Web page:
Have you ever been outside when your AC unit kicks on? If you have, then you’ve noticed all the heat that comes out of the unit when its fan is blowing. That heat is a side effect of cooling your home. Right now, all of it is being wasted. Normally, this isn’t a bad thing. You want the cool air from the unit, not the hot air, right? Most of the time, that’s true.

But that heat currently being dumped outside where it isn’t needed can be used to heat your pool. Now, both your home and your pool water can be at the perfect temperature, all thanks to a device you already own and a relatively inexpensive helper device called a heat exchanger. This device uses the generated heat from your AC unit that’s currently going unused and redirects it to heat your pool water. In this post, we’ll tell you how the technology works and how to install it.

Why Does Heating a Pool With AC Make Sense?

The start of pool season usually comes with the family excited to jump into the pool after you’ve de-winterized it, cleaned it, and killed any algae that may have made its way into the pool during the offseason. But too often, that joy is dampened when you hop into the pool and discover that the water is freezing even though the outside temperature is hot. Heating the pool eliminates that shock.

There are other practical reasons to use your AC as a pool heating method. The first is that heating the pool with your AC is completely free. After the cost of installing the device, it relies exclusively on the heat that was previously going to waste. Your pool is now heated for the same cost you’re already spending to cool your home.

Even better, your AC will run more efficiently with a heat exchanger. The hot refrigerant has to be cooled down somehow; that’s why the hot air is coming out of the unit in the first place. Cooling it with the air isn’t as efficient as running it through cold water. That’s why only small gas engines rely on air cooling, with the larger ones using a liquid cooling system.

As long as you plan on staying in the home for a few years after installing the system, the cost of installation ends up paying for itself through free pool heating and more efficient home cooling.

What Materials Do You Need On Hand?

Before you can get started on the project, you need to make sure that you have the proper equipment ready for the job. Because some of the processes will involve dealing with refrigerant lines and electricity, ensure that you either have the proper licenses and qualifications to perform these tasks or bring on someone who does to help. Below is a list of items you’ll need:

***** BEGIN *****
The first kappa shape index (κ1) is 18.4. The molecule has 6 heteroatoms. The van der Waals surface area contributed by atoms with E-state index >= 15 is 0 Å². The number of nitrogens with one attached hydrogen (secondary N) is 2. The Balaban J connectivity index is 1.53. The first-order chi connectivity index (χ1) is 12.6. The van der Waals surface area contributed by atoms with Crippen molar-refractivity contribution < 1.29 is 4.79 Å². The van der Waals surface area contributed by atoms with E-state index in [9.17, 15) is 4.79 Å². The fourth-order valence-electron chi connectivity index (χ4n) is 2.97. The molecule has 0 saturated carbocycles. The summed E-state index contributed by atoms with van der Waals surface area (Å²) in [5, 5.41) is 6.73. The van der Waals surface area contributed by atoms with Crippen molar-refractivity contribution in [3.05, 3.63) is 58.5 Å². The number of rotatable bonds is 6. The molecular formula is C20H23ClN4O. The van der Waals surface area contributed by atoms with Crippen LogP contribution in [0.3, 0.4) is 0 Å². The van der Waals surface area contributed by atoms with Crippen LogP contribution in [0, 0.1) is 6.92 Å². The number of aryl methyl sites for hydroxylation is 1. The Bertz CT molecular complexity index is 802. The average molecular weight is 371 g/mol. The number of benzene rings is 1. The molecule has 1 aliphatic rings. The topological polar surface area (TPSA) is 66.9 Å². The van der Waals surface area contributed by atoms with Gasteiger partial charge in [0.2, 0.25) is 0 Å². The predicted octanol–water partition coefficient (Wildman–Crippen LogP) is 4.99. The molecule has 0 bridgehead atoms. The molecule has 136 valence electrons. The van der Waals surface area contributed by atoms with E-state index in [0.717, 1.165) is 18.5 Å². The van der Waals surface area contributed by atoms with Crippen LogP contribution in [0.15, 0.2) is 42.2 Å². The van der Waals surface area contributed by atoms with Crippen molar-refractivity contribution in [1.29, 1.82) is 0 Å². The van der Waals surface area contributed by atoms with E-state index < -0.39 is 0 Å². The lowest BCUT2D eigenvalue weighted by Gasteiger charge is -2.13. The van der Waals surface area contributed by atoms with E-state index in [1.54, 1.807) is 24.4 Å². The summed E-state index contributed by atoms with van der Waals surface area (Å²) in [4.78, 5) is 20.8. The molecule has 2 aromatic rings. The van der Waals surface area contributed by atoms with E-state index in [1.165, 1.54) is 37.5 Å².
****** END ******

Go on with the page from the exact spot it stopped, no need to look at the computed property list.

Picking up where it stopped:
• Heat exchanger – This is the unit that actually removes the heat from the AC and transfers it to the pool. It will look like a canister with two pipes coming out of it; one for input and one for output.
  • PVC pipe – You’ll need to measure enough PVC pipe to connect the pool pump and heat exchanger together. Be sure to include any corner pieces you need to make the connections. Additionally, you’ll need a T-connector to install the heat exchanger’s temperature sensor into. 
  • PVC saw – This is needed to cut PVC from your pool’s current plumbing to allow the heat exchanger to be added in and cut the new PVC to length.
  • PVC cleaner and glue – PVC pipe is cleaned and glued together to make the connections permanent. These two supplies are often sold in pairs.
  • Refrigerant line cutter – The AC line will also need to be cut in order to add the routing that runs it through the heat exchanger.
  • Refrigerant line – You’ll need enough refrigerant line to connect your heat exchanger to the current lines going to and from the AC unit.
  • Refrigerant recovery equipment – Before the refrigerant line can be safely cut, all the refrigerant must be removed from the system. 
  • Brazing equipment – Brazing equipment is used to permanently attach the new refrigerant line to the existing line.

8 Steps to Heating Your Pool With AC

Installation of a heat exchange into a pool pump system can be accomplished in eight steps. Disclaimer: many of the steps require advanced knowledge of the topic at hand and will require a professional to help out.

1. Cut Pipe From the Pool Pump

Make your way over to your pool pump and examine its connections. There will be a pipe that runs water from the pump to the pool. You’ll need to cut out a section of that pipe to make room for the heat exchanger to be added in. Before you make any cuts, shut off the power to the pump. Failure to do so can result in damage to your health or pool equipment.